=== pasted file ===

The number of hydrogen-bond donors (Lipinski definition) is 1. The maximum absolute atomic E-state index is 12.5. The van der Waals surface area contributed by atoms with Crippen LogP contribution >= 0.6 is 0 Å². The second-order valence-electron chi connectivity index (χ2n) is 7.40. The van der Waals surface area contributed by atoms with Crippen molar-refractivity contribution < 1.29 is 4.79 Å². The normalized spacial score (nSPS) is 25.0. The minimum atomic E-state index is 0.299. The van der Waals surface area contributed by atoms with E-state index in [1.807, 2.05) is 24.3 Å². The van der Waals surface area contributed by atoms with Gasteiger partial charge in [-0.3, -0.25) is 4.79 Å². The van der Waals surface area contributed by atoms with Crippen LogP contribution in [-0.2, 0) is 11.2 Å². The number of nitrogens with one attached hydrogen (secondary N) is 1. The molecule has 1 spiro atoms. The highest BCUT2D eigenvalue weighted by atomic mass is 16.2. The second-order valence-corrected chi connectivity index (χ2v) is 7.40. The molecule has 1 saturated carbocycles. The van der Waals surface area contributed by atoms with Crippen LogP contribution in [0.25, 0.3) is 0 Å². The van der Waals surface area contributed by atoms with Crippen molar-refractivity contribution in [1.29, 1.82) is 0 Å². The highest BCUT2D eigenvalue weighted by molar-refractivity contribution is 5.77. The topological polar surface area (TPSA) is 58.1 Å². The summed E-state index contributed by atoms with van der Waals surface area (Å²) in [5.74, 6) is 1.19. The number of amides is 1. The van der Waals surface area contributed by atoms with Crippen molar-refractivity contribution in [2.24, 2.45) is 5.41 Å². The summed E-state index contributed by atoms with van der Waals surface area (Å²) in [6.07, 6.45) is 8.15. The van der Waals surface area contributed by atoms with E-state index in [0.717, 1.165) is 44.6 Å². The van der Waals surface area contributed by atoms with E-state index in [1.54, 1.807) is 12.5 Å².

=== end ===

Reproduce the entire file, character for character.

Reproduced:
The number of hydrogen-bond donors (Lipinski definition) is 1. The maximum absolute atomic E-state index is 12.5. The van der Waals surface area contributed by atoms with Crippen LogP contribution >= 0.6 is 0 Å². The second-order valence-electron chi connectivity index (χ2n) is 7.40. The van der Waals surface area contributed by atoms with Crippen molar-refractivity contribution < 1.29 is 4.79 Å². The normalized spacial score (nSPS) is 25.0. The minimum atomic E-state index is 0.299. The van der Waals surface area contributed by atoms with E-state index in [1.807, 2.05) is 24.3 Å². The van der Waals surface area contributed by atoms with Gasteiger partial charge in [-0.3, -0.25) is 4.79 Å². The van der Waals surface area contributed by atoms with Crippen LogP contribution in [-0.2, 0) is 11.2 Å². The number of nitrogens with one attached hydrogen (secondary N) is 1. The molecule has 1 spiro atoms. The highest BCUT2D eigenvalue weighted by atomic mass is 16.2. The second-order valence-corrected chi connectivity index (χ2v) is 7.40. The molecule has 1 saturated carbocycles. The van der Waals surface area contributed by atoms with Crippen LogP contribution in [0.25, 0.3) is 0 Å². The van der Waals surface area contributed by atoms with Crippen molar-refractivity contribution in [1.29, 1.82) is 0 Å². The highest BCUT2D eigenvalue weighted by molar-refractivity contribution is 5.77. The topological polar surface area (TPSA) is 58.1 Å². The summed E-state index contributed by atoms with van der Waals surface area (Å²) in [5.74, 6) is 1.19. The number of amides is 1. The van der Waals surface area contributed by atoms with Crippen molar-refractivity contribution in [2.24, 2.45) is 5.41 Å². The summed E-state index contributed by atoms with van der Waals surface area (Å²) in [6.07, 6.45) is 8.15. The van der Waals surface area contributed by atoms with E-state index in [0.717, 1.165) is 44.6 Å². The van der Waals surface area contributed by atoms with E-state index in [1.54, 1.807) is 12.5 Å².